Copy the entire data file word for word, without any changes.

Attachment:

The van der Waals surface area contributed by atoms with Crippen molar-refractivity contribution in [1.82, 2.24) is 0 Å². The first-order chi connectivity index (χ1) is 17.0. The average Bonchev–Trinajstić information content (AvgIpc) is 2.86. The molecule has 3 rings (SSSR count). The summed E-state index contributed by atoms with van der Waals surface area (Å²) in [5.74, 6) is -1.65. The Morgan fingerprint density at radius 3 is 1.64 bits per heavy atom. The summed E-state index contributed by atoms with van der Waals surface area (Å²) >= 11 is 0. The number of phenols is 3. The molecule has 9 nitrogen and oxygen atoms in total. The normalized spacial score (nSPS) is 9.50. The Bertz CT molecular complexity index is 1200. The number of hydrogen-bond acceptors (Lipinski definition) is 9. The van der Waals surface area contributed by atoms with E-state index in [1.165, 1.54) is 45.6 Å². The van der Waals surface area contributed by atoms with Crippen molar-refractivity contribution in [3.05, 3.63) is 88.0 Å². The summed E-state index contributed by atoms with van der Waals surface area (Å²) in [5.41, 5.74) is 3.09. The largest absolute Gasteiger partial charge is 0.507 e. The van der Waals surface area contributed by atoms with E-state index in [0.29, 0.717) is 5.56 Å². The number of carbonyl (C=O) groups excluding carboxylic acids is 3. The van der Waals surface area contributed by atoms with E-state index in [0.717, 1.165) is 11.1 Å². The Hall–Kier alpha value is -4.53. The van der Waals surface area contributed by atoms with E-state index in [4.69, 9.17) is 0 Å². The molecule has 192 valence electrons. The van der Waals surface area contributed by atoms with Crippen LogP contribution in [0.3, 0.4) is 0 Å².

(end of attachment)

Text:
The van der Waals surface area contributed by atoms with Crippen molar-refractivity contribution in [1.82, 2.24) is 0 Å². The first-order chi connectivity index (χ1) is 17.0. The average Bonchev–Trinajstić information content (AvgIpc) is 2.86. The molecule has 3 rings (SSSR count). The summed E-state index contributed by atoms with van der Waals surface area (Å²) in [5.74, 6) is -1.65. The Morgan fingerprint density at radius 3 is 1.64 bits per heavy atom. The summed E-state index contributed by atoms with van der Waals surface area (Å²) >= 11 is 0. The number of phenols is 3. The molecule has 9 nitrogen and oxygen atoms in total. The normalized spacial score (nSPS) is 9.50. The Bertz CT molecular complexity index is 1200. The number of hydrogen-bond acceptors (Lipinski definition) is 9. The van der Waals surface area contributed by atoms with E-state index in [1.165, 1.54) is 45.6 Å². The van der Waals surface area contributed by atoms with Crippen molar-refractivity contribution in [3.05, 3.63) is 88.0 Å². The summed E-state index contributed by atoms with van der Waals surface area (Å²) in [5.41, 5.74) is 3.09. The largest absolute Gasteiger partial charge is 0.507 e. The van der Waals surface area contributed by atoms with E-state index in [0.29, 0.717) is 5.56 Å². The number of carbonyl (C=O) groups excluding carboxylic acids is 3. The van der Waals surface area contributed by atoms with E-state index in [0.717, 1.165) is 11.1 Å². The Hall–Kier alpha value is -4.53. The van der Waals surface area contributed by atoms with E-state index in [4.69, 9.17) is 0 Å². The molecule has 192 valence electrons. The van der Waals surface area contributed by atoms with Crippen LogP contribution in [0.3, 0.4) is 0 Å².